Would be nice to hear a view on race radios, the issue seems to have gone rather quiet.

  12. I wouldn’t mind seeing bio-degradable wrappers on energy bars and gels, though I’ve often wondered just how that would be possible considering a wrapper is supposed to keep the elements out, not succumb to them. Still, a worthy challenge since even if wrappers are collected, they still end up in a landfill.

    • Err, Clark, I think that’s the point of landfill – it’s a hole in the ground. If you put things in it which aren’t biodegradable, then you’re only hiding them from view.

  13. Simple, really…anyone caught littering should be warned once, and if caught again during the season, should be kicked out of the race they’re currently in. No reason for littering other than laziness.

  14. But Phil and Paul (well mainly Phil) keep telling me that riders only drop bottles near people, and only drop litter the other side of the feed zone and someone DOES come along after races and clean it up.

    They said it, so it MUST be true!

  15. Not that I’m defending current practices of riders, but how does any other sporting event compare to a road race? F1 racing comes to mind as one of the worst offenders for the environment. Golf is brutal on the environment – regulation-exempt pesticdes and the inordinate amount of water required to feed the beast.

    Comparing to the worst offenders should not be an excuse for thinking a little greener, though. There is only one Mur d’Huy – we mess that up, and it’s over.

  16. Isn’t it time to stop using the cheap foil packages that spill goo all over riders’ fingers and grip tape, not to mention turn the jersey pocket in to a sticky bin and use something more like toothpaste tubes instead? Ok ther’s a lot of business interest in sports nutrition because it’s ridiculously profitable, but couldn’t they use tubes that are practical to manage whilst riding and less likely to end up on the road deliberately or accidentally?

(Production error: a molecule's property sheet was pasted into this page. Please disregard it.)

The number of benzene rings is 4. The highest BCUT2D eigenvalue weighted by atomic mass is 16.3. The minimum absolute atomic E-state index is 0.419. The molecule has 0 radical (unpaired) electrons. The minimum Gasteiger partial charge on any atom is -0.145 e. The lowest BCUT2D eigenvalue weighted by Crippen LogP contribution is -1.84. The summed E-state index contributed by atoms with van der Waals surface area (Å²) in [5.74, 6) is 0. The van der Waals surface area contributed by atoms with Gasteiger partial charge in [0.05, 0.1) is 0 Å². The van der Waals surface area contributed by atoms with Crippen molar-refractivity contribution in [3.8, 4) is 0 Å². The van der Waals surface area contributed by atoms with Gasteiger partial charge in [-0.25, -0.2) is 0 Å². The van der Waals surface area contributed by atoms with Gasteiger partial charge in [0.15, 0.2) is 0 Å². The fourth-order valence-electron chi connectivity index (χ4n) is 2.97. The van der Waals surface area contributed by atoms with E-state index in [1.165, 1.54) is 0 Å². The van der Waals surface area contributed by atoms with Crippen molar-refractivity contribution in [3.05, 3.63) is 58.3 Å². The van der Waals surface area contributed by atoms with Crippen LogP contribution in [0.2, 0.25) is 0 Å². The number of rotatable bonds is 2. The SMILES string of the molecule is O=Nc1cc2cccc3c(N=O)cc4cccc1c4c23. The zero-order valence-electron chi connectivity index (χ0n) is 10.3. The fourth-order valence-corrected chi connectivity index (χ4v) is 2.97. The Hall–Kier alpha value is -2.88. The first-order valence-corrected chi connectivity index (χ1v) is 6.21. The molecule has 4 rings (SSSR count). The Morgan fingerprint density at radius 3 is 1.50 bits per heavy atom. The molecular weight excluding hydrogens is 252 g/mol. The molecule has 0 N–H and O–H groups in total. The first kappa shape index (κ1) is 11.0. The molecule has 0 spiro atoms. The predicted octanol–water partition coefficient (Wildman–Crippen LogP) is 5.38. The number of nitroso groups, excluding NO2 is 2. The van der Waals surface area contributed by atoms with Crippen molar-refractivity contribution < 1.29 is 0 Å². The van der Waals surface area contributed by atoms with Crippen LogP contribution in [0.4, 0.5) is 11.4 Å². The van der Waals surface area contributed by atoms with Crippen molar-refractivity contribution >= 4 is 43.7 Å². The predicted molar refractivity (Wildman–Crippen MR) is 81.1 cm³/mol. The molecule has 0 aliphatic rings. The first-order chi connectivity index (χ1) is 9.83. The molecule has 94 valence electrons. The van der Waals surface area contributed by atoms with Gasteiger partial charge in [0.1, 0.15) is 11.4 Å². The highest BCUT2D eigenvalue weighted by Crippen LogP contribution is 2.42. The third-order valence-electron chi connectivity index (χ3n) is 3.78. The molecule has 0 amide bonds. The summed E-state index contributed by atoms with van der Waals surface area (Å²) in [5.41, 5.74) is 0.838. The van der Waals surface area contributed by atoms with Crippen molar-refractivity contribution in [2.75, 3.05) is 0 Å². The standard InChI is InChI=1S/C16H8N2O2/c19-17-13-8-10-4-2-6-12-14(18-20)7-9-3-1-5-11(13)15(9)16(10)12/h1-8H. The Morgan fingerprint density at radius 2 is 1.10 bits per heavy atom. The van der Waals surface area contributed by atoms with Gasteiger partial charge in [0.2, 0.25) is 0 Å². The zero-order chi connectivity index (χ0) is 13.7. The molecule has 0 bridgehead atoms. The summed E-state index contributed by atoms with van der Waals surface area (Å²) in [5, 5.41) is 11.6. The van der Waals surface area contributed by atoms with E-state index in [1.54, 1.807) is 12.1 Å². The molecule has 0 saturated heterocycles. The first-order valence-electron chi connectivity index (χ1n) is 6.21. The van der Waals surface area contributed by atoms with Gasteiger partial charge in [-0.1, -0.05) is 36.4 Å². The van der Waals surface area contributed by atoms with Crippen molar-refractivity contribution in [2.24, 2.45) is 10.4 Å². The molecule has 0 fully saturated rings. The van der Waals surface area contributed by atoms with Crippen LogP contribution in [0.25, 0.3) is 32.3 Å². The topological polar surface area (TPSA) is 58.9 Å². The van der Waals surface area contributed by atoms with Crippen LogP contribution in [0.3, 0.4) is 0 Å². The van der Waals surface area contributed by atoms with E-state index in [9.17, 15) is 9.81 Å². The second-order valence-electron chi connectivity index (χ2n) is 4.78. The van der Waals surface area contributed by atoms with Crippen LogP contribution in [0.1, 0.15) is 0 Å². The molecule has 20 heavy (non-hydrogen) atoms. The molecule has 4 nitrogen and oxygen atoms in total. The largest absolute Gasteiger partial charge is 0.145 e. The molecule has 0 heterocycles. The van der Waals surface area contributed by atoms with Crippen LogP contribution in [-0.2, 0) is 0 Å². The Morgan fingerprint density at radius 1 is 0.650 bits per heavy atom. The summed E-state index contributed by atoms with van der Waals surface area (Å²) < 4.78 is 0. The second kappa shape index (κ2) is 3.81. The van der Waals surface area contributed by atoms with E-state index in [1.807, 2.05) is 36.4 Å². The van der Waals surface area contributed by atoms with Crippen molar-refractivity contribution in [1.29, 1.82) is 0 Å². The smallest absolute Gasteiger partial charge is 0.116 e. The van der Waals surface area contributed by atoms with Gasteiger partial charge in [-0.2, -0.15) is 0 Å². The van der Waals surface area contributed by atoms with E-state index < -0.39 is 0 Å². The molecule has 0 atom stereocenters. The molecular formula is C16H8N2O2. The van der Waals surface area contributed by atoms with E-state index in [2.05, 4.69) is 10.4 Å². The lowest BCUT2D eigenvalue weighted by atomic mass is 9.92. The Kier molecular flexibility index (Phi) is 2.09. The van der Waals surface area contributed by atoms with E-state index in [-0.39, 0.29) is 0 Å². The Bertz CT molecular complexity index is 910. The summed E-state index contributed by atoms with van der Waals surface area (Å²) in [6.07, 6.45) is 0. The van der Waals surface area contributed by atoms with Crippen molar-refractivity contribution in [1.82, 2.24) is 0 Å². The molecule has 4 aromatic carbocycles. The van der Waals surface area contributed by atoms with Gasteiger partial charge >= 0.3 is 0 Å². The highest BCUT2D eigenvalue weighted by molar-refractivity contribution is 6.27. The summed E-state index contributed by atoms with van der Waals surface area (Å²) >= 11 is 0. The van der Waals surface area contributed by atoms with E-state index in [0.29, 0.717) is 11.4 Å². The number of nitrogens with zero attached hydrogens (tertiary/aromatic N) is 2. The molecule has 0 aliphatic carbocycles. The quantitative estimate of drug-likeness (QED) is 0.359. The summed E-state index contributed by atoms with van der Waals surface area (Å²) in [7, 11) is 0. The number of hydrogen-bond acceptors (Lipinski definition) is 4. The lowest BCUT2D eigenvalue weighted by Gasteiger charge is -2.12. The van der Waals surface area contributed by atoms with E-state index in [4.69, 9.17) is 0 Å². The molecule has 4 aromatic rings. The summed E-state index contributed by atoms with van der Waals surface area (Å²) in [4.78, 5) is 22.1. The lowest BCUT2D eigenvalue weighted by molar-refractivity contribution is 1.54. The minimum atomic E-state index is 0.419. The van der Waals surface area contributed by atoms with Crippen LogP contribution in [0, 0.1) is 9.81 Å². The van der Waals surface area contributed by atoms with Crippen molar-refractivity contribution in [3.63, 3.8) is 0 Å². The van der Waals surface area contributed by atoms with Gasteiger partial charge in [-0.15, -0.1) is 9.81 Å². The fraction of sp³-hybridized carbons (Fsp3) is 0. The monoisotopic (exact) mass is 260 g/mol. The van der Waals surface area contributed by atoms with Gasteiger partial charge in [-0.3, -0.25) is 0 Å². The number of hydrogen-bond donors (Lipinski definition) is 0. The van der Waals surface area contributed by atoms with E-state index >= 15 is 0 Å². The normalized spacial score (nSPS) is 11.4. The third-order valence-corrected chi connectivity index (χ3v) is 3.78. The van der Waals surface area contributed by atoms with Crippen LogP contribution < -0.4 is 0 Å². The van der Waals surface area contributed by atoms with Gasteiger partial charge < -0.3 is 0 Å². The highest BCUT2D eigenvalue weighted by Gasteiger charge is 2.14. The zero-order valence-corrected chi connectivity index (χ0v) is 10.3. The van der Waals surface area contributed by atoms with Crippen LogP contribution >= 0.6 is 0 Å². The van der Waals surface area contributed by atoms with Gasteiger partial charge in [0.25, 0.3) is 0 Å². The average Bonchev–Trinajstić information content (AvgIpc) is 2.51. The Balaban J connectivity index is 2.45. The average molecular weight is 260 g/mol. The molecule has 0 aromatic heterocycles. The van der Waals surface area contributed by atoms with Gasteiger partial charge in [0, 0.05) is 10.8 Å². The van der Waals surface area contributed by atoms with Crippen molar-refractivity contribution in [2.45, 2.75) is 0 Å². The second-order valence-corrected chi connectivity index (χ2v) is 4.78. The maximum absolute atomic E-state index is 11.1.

17. I have a couple of ideas.

    Whichever teams team car has had the most used empty bidons returned and left in it by the end of the race – this team is given an extra point.

    Gels should have the teams name on so that they are traceable back to the dirtiest teams.

    • Or we could add a streetsweeper to the end of the convoy.

      These are great ideas though. I use a reuseable squeeze pack for gels- no mess, no litter. Surely thats not too hard for them?

      • The trouble with a streetsweeper is that the foil wrappers are tiny and hard to find (especially if you have to clean 200km of road – you’re bound to miss a few!) and they blow away in the wind. The wrappers are made of plastics which are very persistent in the environment and cause no end of ecological damage.

        People do seem to copy the pros and throw their wrappers away. I was shocked to see someone throw an energy gel wrapper away in the middle of a forest during a half marathon running race recently. This was new to me (as is people eating during a race that is only an hour and half long anyway).

        There’s no excuse for littering. It should be banned immediately – with fines and disqualifications as punishment. It’s a seriously bad look for cycling.

  18. Not related to the pros exactly, but since we’re talking cycling and being ‘green’, C02 cartridges used for tyre (tire) inflation are shockers. Use, then toss away. They cannot be reused (as far as I can tell) and most are tossed in the bin after use. About as un-green as you can get. Give me a mini-pump and a couple of hundred good pump strokes and I’m away. And I’ve just given my measly, wiry cycling arms a bit of a workout. All foodstuffs used in a race should be wrapped in a biodegradable substrate (ideally the wrappers should be pocketed).